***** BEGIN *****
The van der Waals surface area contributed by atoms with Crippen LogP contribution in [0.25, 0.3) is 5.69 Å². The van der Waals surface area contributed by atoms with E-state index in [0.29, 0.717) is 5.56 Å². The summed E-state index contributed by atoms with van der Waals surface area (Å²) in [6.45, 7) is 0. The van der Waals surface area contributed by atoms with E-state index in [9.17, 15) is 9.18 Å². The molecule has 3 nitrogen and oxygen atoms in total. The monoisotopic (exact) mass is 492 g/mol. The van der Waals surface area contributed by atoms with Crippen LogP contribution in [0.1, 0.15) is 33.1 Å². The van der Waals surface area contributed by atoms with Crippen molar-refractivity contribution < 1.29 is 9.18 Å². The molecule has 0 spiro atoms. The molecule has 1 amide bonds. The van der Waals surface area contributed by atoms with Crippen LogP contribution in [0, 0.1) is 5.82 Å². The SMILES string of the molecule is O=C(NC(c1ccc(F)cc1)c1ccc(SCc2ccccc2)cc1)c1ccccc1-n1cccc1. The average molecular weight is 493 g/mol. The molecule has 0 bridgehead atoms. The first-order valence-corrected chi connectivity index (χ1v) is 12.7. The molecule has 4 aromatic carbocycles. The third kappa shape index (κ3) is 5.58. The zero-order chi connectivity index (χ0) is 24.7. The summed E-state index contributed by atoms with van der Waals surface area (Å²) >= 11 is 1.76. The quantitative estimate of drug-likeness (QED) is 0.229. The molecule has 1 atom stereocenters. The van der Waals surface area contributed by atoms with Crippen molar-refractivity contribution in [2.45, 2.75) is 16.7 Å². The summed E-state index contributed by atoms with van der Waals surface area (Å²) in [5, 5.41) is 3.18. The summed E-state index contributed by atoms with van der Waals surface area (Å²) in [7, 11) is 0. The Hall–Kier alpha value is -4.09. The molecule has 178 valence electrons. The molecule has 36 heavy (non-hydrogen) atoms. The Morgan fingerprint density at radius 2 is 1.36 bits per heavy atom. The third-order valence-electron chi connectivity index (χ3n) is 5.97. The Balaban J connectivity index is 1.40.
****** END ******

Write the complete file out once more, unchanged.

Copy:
The van der Waals surface area contributed by atoms with Crippen LogP contribution in [0.25, 0.3) is 5.69 Å². The van der Waals surface area contributed by atoms with E-state index in [0.29, 0.717) is 5.56 Å². The summed E-state index contributed by atoms with van der Waals surface area (Å²) in [6.45, 7) is 0. The van der Waals surface area contributed by atoms with E-state index in [9.17, 15) is 9.18 Å². The molecule has 3 nitrogen and oxygen atoms in total. The monoisotopic (exact) mass is 492 g/mol. The van der Waals surface area contributed by atoms with Crippen LogP contribution in [0.1, 0.15) is 33.1 Å². The van der Waals surface area contributed by atoms with Crippen molar-refractivity contribution < 1.29 is 9.18 Å². The molecule has 0 spiro atoms. The molecule has 1 amide bonds. The van der Waals surface area contributed by atoms with Crippen LogP contribution in [0, 0.1) is 5.82 Å². The SMILES string of the molecule is O=C(NC(c1ccc(F)cc1)c1ccc(SCc2ccccc2)cc1)c1ccccc1-n1cccc1. The average molecular weight is 493 g/mol. The molecule has 0 bridgehead atoms. The first-order valence-corrected chi connectivity index (χ1v) is 12.7. The molecule has 4 aromatic carbocycles. The third kappa shape index (κ3) is 5.58. The zero-order chi connectivity index (χ0) is 24.7. The summed E-state index contributed by atoms with van der Waals surface area (Å²) >= 11 is 1.76. The quantitative estimate of drug-likeness (QED) is 0.229. The molecule has 1 atom stereocenters. The van der Waals surface area contributed by atoms with Crippen molar-refractivity contribution in [2.45, 2.75) is 16.7 Å². The summed E-state index contributed by atoms with van der Waals surface area (Å²) in [5, 5.41) is 3.18. The summed E-state index contributed by atoms with van der Waals surface area (Å²) in [7, 11) is 0. The Hall–Kier alpha value is -4.09. The molecule has 178 valence electrons. The molecule has 36 heavy (non-hydrogen) atoms. The Morgan fingerprint density at radius 2 is 1.36 bits per heavy atom. The third-order valence-electron chi connectivity index (χ3n) is 5.97. The Balaban J connectivity index is 1.40.